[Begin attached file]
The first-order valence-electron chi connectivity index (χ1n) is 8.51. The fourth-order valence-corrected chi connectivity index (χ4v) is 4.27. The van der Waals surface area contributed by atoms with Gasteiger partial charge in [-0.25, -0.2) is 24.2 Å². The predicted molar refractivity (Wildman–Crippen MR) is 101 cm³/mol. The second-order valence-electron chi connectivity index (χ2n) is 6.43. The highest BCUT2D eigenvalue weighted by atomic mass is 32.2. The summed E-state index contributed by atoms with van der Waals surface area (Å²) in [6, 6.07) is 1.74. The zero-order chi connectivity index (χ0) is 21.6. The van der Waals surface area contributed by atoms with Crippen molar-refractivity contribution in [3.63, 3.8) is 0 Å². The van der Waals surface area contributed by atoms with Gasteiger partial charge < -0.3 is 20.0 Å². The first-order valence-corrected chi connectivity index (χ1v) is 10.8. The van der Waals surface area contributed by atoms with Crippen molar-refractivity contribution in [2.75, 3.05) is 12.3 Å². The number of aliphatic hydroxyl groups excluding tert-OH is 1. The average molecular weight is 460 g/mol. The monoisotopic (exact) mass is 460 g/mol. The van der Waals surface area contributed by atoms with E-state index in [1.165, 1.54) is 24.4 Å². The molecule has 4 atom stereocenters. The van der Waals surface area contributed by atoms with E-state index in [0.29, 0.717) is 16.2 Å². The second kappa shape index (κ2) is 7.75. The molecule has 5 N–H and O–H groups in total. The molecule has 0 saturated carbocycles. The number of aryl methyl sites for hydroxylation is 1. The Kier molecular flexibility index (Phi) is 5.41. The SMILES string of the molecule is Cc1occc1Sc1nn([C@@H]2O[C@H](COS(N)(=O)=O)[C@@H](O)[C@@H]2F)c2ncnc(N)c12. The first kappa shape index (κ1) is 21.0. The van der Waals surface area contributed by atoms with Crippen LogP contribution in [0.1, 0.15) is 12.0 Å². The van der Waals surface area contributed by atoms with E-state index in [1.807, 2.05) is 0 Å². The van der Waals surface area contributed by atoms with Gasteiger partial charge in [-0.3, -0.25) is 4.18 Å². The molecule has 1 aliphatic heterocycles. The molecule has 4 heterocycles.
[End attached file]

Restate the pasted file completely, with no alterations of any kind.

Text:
The first-order valence-electron chi connectivity index (χ1n) is 8.51. The fourth-order valence-corrected chi connectivity index (χ4v) is 4.27. The van der Waals surface area contributed by atoms with Gasteiger partial charge in [-0.25, -0.2) is 24.2 Å². The predicted molar refractivity (Wildman–Crippen MR) is 101 cm³/mol. The second-order valence-electron chi connectivity index (χ2n) is 6.43. The highest BCUT2D eigenvalue weighted by atomic mass is 32.2. The summed E-state index contributed by atoms with van der Waals surface area (Å²) in [6, 6.07) is 1.74. The zero-order chi connectivity index (χ0) is 21.6. The van der Waals surface area contributed by atoms with Crippen molar-refractivity contribution in [3.63, 3.8) is 0 Å². The van der Waals surface area contributed by atoms with Gasteiger partial charge < -0.3 is 20.0 Å². The first-order valence-corrected chi connectivity index (χ1v) is 10.8. The van der Waals surface area contributed by atoms with Crippen molar-refractivity contribution in [2.75, 3.05) is 12.3 Å². The number of aliphatic hydroxyl groups excluding tert-OH is 1. The average molecular weight is 460 g/mol. The monoisotopic (exact) mass is 460 g/mol. The van der Waals surface area contributed by atoms with E-state index in [1.165, 1.54) is 24.4 Å². The molecule has 4 atom stereocenters. The van der Waals surface area contributed by atoms with E-state index in [0.29, 0.717) is 16.2 Å². The second kappa shape index (κ2) is 7.75. The molecule has 5 N–H and O–H groups in total. The molecule has 0 saturated carbocycles. The number of aryl methyl sites for hydroxylation is 1. The Kier molecular flexibility index (Phi) is 5.41. The SMILES string of the molecule is Cc1occc1Sc1nn([C@@H]2O[C@H](COS(N)(=O)=O)[C@@H](O)[C@@H]2F)c2ncnc(N)c12. The first kappa shape index (κ1) is 21.0. The van der Waals surface area contributed by atoms with Crippen LogP contribution in [0.1, 0.15) is 12.0 Å². The van der Waals surface area contributed by atoms with E-state index in [1.807, 2.05) is 0 Å². The van der Waals surface area contributed by atoms with Gasteiger partial charge in [-0.3, -0.25) is 4.18 Å². The molecule has 1 aliphatic heterocycles. The molecule has 4 heterocycles.